SwiftyJSON: How to handle JSON in Swift

3 Roy Fu Jul 10, 2014

Since Swift is very strict about types, it can be a hassle working with JSON because it's naturally implicit about types. SwiftyJSON is an open source library that helps you use JSON in Swift without tearing your hair out. Before getting started, let's take a closer look at just how painful handling JSON in Swift can be.

The Problem with JSON in Swift

Take the Twitter API for example. Retrieving a user's "name" value from a tweet in Swift should be pretty simple. Here's what we're dealing with in JSON:

[
  {
    ......
    "text": "just another test",
    ......
    "user": {
      "name": "OAuth Dancer",
      "favourites_count": 7,
      "entities": {
        "url": {
          "urls": [
            {
              "expanded_url": null,
              "url": "http://bit.ly/oauth-dancer",
              "indices": [
                0,
                26
              ],
              "display_url": null
            }
          ]
        }
      ......
    },
    "in_reply_to_screen_name": null,
  },
  ......]

In Swift, you'd have to use this mess:

let jsonObject : AnyObject! = NSJSONSerialization.JSONObjectWithData(dataFromTwitter, options: NSJSONReadingOptions.MutableContainers, error: nil)
if let statusesArray = jsonObject as? NSArray{
    if let aStatus = statusesArray[0] as? NSDictionary{
        if let user = aStatus["user"] as? NSDictionary{
            if let userName = user["name"] as? NSDictionary{
                //Finally We Got The Name

            }
        }
    }
}

Or, you could take another approach, but it's hardly easy to read:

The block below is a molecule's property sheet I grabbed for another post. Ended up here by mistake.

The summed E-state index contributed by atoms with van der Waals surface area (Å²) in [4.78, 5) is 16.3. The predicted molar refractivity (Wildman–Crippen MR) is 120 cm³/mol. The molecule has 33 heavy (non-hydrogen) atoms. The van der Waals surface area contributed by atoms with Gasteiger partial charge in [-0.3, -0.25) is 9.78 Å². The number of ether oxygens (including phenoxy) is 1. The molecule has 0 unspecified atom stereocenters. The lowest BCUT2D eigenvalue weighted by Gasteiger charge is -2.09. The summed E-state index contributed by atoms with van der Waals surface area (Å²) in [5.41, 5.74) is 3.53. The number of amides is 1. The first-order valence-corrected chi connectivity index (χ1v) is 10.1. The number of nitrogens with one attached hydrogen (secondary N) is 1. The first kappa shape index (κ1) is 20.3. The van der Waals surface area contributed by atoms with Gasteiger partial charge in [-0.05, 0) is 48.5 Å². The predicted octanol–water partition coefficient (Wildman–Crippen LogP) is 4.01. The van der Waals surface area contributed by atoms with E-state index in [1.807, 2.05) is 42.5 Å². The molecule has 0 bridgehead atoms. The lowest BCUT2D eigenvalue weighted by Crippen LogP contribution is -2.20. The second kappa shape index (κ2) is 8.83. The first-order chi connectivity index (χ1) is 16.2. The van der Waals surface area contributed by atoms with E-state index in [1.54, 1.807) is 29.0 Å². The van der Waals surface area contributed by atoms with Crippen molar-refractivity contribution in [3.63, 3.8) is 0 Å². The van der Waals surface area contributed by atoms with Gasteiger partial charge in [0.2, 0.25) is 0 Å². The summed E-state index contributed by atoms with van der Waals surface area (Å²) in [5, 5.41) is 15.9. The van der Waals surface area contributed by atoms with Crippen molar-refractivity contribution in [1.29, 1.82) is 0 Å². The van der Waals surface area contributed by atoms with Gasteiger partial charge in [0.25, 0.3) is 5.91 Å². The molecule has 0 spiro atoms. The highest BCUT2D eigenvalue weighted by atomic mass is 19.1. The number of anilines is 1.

let jsonObject : AnyObject! = NSJSONSerialization.JSONObjectWithData(dataFromTwitter, options: NSJSONReadingOptions.MutableContainers, error: nil)
if let userName = (((jsonObject as? NSArray)?[0] as? NSDictionary)?["user"] as? NSDictionary)?["name"]{
  //What A disaster above
}

Getting Started

You can download SwiftyJSON here, or clone it directly from GitHub:

git clone https://github.com/lingoer/SwiftyJSON.git

Basic Usage

Using SwiftyJSON is quite simple:

Say we have some dataFromNetwork: NSData! produced by a typical NSURLSessionTask fetching the Twitter's API:

The first thing you should do is to init a JSONValue:

let json = JSONValue(dataFromNetwork)

A JSONValue is an enum that represents a typical JSON data structure.

You can retrieve different values from the original JSONValue just by using subscripts like this:

let userName:JSONValue = json[0]["user"]["name"]

Note the userName is still a JSONValue. So, what if we want a String?

You can use the .string property to get the actual value of the JSON data it represents.

let userNameString = userName.string!

For each kind of JSON Type, JSONValue provides a property to retrieve it:

var string: String?
var number: NSNumber?
var bool: Bool? 
var array: Array<JSONValue>?
var object: Dictionary<String, JSONValue>? 

Note that every property above is an Optional value. This is because the JSON data can contain any type that's valid in its definition.

So, the suggested way to practically retrieve value is by using Optional Bindings:

if let name = userName.string{
    //This could avoid lots of crashes caused by the unexpected data types
}

if let name = userName.number{
    //As the value of the userName is Not a number. It won't execute.
}

The .number property produces an NSNumber value, which is usually not very useful in Swift. You can use the .double and the .integer to get a Double value or an Int value.

if let intValue = numberValue.integer{
    count += intValue
}

Enumeration

The JSONValue is in fact an enum in Swift: